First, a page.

Monday, May 16, 2005

This may sound like a silly question, but it's been bothering me for a while: how does a tree with red leaves photosynthesize? Posted by Hello


Nick said...

As I recall from high school biology... Red leaves contain green cholorphyl which allows them to carry on photosynthesis. You just don't see the green because the red pigment in the leaves overwhelms the green.

Be said...

Aah - thank you! I don't ever remember this being brought up in school (but then again, the high school years are a loooong time away for me). Was twice presented with this issue over the weekend: first, with a red maple. Second, with this apple (I think) tree.

Simon Kenton said...

Nick is right. The anthocyanin obscures the cholorophyll. Present in obverse proportion in normally green leaves, the anthocyanins and carotenes are revealed in the fall when the chlorophyll quits.

Now a question for others: in the midst of an entire golden hillside, there will be a patch of aspen whose leaves show red in the fall. This is quite persistent from year to year. Aspen are a clonal species, so that patch could be a progenitress and her daughters with uniform genetics and a uniform predilection for manufacturing anthocyanin; or it could also be a mineral deposit cropping out right there. What's the explanation?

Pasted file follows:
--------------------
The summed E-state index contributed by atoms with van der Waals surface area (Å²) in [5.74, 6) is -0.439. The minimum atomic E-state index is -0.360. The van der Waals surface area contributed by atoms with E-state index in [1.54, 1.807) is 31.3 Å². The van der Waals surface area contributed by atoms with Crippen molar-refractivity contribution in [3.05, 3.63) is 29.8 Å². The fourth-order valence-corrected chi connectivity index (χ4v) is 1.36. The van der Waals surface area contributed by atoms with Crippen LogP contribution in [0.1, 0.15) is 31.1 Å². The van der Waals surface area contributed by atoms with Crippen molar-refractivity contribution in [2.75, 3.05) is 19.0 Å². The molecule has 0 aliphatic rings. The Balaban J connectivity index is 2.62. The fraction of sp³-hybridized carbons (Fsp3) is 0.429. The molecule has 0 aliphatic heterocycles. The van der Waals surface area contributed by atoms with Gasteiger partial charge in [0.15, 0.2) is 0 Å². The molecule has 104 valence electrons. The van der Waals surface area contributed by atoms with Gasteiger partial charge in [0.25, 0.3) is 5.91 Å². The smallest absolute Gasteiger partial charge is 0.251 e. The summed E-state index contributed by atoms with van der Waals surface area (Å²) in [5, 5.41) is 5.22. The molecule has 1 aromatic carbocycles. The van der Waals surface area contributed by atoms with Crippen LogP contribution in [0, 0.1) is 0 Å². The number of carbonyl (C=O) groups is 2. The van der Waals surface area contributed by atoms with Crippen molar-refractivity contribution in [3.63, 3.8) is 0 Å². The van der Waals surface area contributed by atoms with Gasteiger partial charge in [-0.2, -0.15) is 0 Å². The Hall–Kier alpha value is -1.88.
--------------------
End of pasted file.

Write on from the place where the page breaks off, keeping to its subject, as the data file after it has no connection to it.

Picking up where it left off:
Nick said...

I'm not sure... Simon. I do know that hear in Wisconsin the color of the leaves in the fall is very dependent on the weather.

When the cold snaps hit, the cells where the leaves attach to the branches close off (which is why they fall). If after this occurs, and you get warmer days and nights, the anthocyanins and carotenes become stronger due to increased ability to produce sugars I believe, which results in deeper reds because they get trapped in the leaves.

I don't know if its possible that something else might be affecting certain Aspens in a similar way.